Last week’s Industry At A Glance featured five-year reproduction benchmarks from North Dakota State University. The data was derived from NDSU’s Cow Herd Appraisal Performance Software (CHAPS) Extension outreach. Accordingly, the discussion highlighted CHAPS benchmarks (2003-2017) from a recent long-term assessment by the Extension team.
This week’s illustration provides a different perspective. That is, the data reflect production (calf weights and cow weights) trends over time. A couple of things are worth noting.
First, not surprisingly, cow weights have increased over time. That is, weights in 2017 are bigger than they were in 2003. However, the biggest jump came about 10 years ago—cow weights, though, have since plateaued. Second, weaning weights have barely nudged albeit with a slight increase. And lastly, the key measure of pounds weaned per cow exposed has remained flat.
As such, the trends are largely in line with last week’s review around reproduction traits. That is, the cowherd has not changed very much in terms of its productivity. That has some important ramifications, especially when considering many anecdotal observations that commonly occur around cowherd productivity. Moreover, it should also be noted that these trends are right in line with previous coverage of the Kansas Farm Management Association trends. For more on this see: Cowherd Trends are Locked and Loaded.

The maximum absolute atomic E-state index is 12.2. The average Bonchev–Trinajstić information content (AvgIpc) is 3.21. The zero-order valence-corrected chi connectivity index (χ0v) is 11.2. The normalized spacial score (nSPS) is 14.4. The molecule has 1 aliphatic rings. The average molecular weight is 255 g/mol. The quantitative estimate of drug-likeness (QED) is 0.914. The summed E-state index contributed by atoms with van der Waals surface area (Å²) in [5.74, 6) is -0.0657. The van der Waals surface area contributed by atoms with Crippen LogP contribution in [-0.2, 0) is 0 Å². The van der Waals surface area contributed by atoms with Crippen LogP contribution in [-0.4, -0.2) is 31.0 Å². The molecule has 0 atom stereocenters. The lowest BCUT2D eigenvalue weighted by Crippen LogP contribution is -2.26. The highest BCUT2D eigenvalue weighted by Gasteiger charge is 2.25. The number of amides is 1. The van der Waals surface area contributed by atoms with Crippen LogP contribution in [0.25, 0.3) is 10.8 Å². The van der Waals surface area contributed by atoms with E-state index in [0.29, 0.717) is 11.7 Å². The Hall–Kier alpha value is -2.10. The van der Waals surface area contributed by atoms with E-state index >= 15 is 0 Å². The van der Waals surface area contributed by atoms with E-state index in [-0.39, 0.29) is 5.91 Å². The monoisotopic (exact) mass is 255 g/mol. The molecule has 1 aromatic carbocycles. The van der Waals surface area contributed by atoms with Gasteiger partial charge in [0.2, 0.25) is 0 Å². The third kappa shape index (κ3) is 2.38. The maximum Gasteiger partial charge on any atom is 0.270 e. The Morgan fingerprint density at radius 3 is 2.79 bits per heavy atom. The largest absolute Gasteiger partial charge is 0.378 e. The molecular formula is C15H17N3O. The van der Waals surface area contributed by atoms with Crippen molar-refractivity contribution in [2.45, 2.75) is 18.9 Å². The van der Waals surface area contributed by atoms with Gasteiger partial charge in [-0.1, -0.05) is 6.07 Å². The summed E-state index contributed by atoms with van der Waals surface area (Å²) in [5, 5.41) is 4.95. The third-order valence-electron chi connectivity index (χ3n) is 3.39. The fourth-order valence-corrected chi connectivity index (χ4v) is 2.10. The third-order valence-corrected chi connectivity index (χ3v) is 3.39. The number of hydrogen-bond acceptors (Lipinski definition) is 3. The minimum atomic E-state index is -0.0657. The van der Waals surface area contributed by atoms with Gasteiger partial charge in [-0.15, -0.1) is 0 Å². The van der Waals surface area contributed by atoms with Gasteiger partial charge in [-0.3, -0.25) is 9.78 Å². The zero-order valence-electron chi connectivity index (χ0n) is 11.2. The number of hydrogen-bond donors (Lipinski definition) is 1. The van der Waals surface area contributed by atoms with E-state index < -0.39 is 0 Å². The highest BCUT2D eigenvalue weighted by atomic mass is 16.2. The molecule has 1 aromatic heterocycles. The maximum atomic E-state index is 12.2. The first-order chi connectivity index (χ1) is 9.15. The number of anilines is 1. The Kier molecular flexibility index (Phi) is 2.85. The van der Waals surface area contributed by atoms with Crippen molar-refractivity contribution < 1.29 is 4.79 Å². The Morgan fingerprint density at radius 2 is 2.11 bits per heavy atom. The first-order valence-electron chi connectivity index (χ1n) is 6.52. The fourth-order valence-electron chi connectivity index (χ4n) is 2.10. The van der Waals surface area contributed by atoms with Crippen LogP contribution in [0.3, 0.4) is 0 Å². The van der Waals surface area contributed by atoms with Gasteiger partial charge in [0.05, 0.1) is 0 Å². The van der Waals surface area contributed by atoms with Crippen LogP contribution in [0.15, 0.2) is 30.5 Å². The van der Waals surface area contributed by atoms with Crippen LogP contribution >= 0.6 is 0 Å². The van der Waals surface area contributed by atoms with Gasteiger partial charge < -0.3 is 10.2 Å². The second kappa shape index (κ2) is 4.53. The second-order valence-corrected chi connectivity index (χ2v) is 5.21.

And as noted last week, in both cases, (North Dakota and Kansas) the data are likely reflective of what’s occurring across the rest of the country. Perhaps even more important, we’ve also witnessed the cowherd making an important contribution to the overall improvement in beef quality, without sacrificing production—thereby shoring up beef demand and pricing power over time.
How do you perceive these trends? Are they in line with your operation? Are they consistent with your perception of what’s occurring in the cow/calf sector? Do you foresee any of these trends changing in the coming years? Leave your thoughts in the comments section below.
Nevil Speer is based in Bowling Green, Ky., and serves as vice president of U.S. operations for AgriClear, Inc. – a wholly-owned subsidiary of TMX Group Limited. The views and opinions of the author expressed herein do not necessarily state or reflect those of the TMX Group Limited and Natural Gas Exchange Inc.